Jump to content

One for Dave H.


Recommended Posts

Waterside Echo

Three of my neighbours are having trouble with the remote central locking on their cars. They live within 300 yards of each other, own different makes of car, but when parked outside their houses the cars will not remotely lock or unlock. This has only just started happening in the last week, and when the cars are moved further down the road everything works O K. Any ideas ? W/E.

Link to post
Share on other sites
  • Replies 56
  • Created
  • Last Reply

Top Posters In This Topic

  • DaveH

    28

  • hilldweller

    14

  • Waterside Echo

    6

  • Stuart0742

    4

hilldweller

Three of my neighbours are having trouble with the remote central locking on their cars. They live within 300 yards of each other, own different makes of car, but when parked outside their houses the cars will not remotely lock or unlock. This has only just started happening in the last week, and when the cars are moved further down the road everything works O K. Any ideas ? W/E.

I read an article some time ago about the lengths that the AA in London had to go to in order to unlock cars, they included towing cars several streets away before they could be opened. Nowadays most cars can be over-ridden with the normal key (if they have one).

The trouble is caused by local high powered transmissions (ham radio, CB, or taxi firm etc) which swamp the very primitive TRF front-ends of the remote control receivers. Because the transmissions are digitally encoded with lord knows how many changing digital bit lengths there is no need for high selectivity in the receiver. At least not until some herbert starts kicking out a few watts of RF. It doesn't even need to be at the same frequency at long as it's powerful enough. I should look around for some aerial that has just appeared.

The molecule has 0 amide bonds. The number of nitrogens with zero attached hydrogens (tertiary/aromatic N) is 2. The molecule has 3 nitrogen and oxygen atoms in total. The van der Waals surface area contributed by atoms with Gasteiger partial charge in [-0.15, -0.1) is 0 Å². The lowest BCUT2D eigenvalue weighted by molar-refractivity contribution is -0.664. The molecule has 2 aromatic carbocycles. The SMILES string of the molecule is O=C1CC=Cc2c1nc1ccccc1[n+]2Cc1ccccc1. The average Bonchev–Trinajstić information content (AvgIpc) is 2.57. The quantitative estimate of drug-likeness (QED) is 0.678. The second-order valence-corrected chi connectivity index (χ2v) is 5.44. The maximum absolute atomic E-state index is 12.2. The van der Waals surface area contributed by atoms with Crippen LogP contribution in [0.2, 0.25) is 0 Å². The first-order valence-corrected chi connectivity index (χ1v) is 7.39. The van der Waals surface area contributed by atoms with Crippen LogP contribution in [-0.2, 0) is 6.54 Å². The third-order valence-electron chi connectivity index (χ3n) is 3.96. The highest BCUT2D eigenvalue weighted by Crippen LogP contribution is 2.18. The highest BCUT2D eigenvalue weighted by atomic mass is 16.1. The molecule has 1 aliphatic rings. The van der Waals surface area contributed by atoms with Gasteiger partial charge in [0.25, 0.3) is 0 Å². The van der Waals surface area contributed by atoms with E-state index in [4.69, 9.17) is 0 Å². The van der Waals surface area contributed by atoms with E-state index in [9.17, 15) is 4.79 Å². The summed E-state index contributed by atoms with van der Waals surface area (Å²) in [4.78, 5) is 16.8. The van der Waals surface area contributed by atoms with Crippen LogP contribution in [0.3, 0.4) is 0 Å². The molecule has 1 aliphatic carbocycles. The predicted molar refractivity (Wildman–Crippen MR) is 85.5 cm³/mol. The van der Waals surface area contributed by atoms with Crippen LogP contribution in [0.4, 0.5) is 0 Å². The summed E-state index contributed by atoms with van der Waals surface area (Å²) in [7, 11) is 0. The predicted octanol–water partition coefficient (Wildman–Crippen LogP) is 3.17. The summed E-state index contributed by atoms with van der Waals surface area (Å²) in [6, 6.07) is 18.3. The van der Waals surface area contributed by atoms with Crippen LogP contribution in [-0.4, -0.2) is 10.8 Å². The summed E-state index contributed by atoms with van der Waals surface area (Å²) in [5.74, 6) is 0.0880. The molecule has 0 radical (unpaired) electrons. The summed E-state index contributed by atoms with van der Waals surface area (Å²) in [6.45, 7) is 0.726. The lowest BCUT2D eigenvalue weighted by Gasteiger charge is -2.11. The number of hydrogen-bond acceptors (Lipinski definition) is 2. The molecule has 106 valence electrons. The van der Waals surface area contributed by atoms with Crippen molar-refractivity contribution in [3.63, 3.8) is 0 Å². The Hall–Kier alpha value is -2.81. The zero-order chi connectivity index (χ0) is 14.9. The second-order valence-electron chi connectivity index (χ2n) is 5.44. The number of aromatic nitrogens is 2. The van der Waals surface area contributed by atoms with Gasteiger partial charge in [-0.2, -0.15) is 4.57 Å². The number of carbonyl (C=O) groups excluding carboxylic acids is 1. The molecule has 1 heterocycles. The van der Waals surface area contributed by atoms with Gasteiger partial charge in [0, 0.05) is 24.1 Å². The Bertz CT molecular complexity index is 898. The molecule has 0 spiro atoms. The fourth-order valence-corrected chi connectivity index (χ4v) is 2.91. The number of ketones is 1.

I may be barking up the wrong tree (I usually do), but it is a known problem.

HD

Link to post
Share on other sites

Three of my neighbours are having trouble with the remote central locking on their cars. They live within 300 yards of each other, own different makes of car, but when parked outside their houses the cars will not remotely lock or unlock. This has only just started happening in the last week, and when the cars are moved further down the road everything works O K. Any ideas ? W/E.

I will leave Stuart0742 to answer that one.

His fleet of vehicles all seem to have remote locking devices, but my car is operated by a good old fashioned key.

I understand there is a device available, and in the hands of criminals which can intercept, record and playback, as it were, the signals from remote control door locks.

All a car thief has to do is be within range of you when you lock / unlock your car yourself.

His device will receive the same signal and store it.

When you are not around he can then use the stored signal on his device to unlock your car

Encrypting the signal is useless as it is the same signal, complete with any encrypted codes :o

Much more secure with a key

having said that, in this recent wet and icy weather there have been a number of occasions when I have been unable to get into my car (really secure then) due to ice in the locks :angry:

I am not sure how these "zappers" work or the type of beam they use.

Infra Red would not penetrate the car bodywork and radio would tend to have a longer range, multidirectional and much easier for a criminal to "hack"

Link to post
Share on other sites
hilldweller

I will leave Stuart0742 to answer that one.

His fleet of vehicles all seem to have remote locking devices, but my car is operated by a good old fashioned key.